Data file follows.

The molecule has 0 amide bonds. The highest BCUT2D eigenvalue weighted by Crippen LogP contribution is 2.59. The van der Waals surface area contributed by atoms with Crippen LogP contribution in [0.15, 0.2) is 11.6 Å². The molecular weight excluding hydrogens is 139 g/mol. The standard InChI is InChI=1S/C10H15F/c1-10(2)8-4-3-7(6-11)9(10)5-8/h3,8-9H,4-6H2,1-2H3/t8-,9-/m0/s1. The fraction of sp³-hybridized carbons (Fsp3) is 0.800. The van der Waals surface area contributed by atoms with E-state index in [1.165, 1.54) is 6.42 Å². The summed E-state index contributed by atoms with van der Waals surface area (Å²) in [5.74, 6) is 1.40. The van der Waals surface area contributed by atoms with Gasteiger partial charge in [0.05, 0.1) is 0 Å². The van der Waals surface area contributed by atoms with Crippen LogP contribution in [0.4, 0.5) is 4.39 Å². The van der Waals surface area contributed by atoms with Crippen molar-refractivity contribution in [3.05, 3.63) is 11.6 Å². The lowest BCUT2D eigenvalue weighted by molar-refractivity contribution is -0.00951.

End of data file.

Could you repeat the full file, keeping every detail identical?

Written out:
The molecule has 0 amide bonds. The highest BCUT2D eigenvalue weighted by Crippen LogP contribution is 2.59. The van der Waals surface area contributed by atoms with Crippen LogP contribution in [0.15, 0.2) is 11.6 Å². The molecular weight excluding hydrogens is 139 g/mol. The standard InChI is InChI=1S/C10H15F/c1-10(2)8-4-3-7(6-11)9(10)5-8/h3,8-9H,4-6H2,1-2H3/t8-,9-/m0/s1. The fraction of sp³-hybridized carbons (Fsp3) is 0.800. The van der Waals surface area contributed by atoms with E-state index in [1.165, 1.54) is 6.42 Å². The summed E-state index contributed by atoms with van der Waals surface area (Å²) in [5.74, 6) is 1.40. The van der Waals surface area contributed by atoms with Gasteiger partial charge in [0.05, 0.1) is 0 Å². The van der Waals surface area contributed by atoms with Crippen LogP contribution in [0.4, 0.5) is 4.39 Å². The van der Waals surface area contributed by atoms with Crippen molar-refractivity contribution in [3.05, 3.63) is 11.6 Å². The lowest BCUT2D eigenvalue weighted by molar-refractivity contribution is -0.00951.